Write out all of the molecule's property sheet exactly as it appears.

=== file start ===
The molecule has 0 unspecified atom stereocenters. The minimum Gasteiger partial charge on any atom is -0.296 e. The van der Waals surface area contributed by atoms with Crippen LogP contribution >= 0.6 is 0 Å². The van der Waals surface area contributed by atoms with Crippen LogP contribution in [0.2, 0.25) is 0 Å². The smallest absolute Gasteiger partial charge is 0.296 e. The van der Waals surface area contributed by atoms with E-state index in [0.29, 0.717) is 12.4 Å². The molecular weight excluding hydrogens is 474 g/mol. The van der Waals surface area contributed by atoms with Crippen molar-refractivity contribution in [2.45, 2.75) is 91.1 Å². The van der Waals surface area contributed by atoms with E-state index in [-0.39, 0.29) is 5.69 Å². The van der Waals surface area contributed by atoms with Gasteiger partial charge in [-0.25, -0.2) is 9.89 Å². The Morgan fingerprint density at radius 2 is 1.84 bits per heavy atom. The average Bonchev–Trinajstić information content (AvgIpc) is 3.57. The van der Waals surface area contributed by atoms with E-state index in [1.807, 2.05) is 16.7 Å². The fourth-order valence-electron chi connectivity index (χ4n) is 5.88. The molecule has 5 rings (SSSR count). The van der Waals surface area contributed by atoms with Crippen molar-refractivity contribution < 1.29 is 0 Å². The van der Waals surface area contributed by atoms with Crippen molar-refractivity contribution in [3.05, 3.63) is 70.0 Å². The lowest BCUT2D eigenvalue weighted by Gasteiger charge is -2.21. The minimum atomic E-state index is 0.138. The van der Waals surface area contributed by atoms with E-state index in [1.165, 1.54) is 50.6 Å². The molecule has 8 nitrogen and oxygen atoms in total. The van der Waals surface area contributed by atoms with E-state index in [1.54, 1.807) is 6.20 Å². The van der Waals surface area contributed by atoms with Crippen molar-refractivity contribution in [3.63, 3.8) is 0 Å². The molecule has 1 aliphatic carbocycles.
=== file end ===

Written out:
The molecule has 0 unspecified atom stereocenters. The minimum Gasteiger partial charge on any atom is -0.296 e. The van der Waals surface area contributed by atoms with Crippen LogP contribution >= 0.6 is 0 Å². The van der Waals surface area contributed by atoms with Crippen LogP contribution in [0.2, 0.25) is 0 Å². The smallest absolute Gasteiger partial charge is 0.296 e. The van der Waals surface area contributed by atoms with E-state index in [0.29, 0.717) is 12.4 Å². The molecular weight excluding hydrogens is 474 g/mol. The van der Waals surface area contributed by atoms with Crippen molar-refractivity contribution in [2.45, 2.75) is 91.1 Å². The van der Waals surface area contributed by atoms with E-state index in [-0.39, 0.29) is 5.69 Å². The van der Waals surface area contributed by atoms with Gasteiger partial charge in [-0.25, -0.2) is 9.89 Å². The Morgan fingerprint density at radius 2 is 1.84 bits per heavy atom. The average Bonchev–Trinajstić information content (AvgIpc) is 3.57. The van der Waals surface area contributed by atoms with E-state index in [1.807, 2.05) is 16.7 Å². The fourth-order valence-electron chi connectivity index (χ4n) is 5.88. The molecule has 5 rings (SSSR count). The van der Waals surface area contributed by atoms with Crippen molar-refractivity contribution < 1.29 is 0 Å². The van der Waals surface area contributed by atoms with Crippen molar-refractivity contribution in [3.05, 3.63) is 70.0 Å². The lowest BCUT2D eigenvalue weighted by Gasteiger charge is -2.21. The minimum atomic E-state index is 0.138. The van der Waals surface area contributed by atoms with E-state index in [1.165, 1.54) is 50.6 Å². The molecule has 8 nitrogen and oxygen atoms in total. The van der Waals surface area contributed by atoms with E-state index in [1.54, 1.807) is 6.20 Å². The van der Waals surface area contributed by atoms with Crippen molar-refractivity contribution in [3.63, 3.8) is 0 Å². The molecule has 1 aliphatic carbocycles.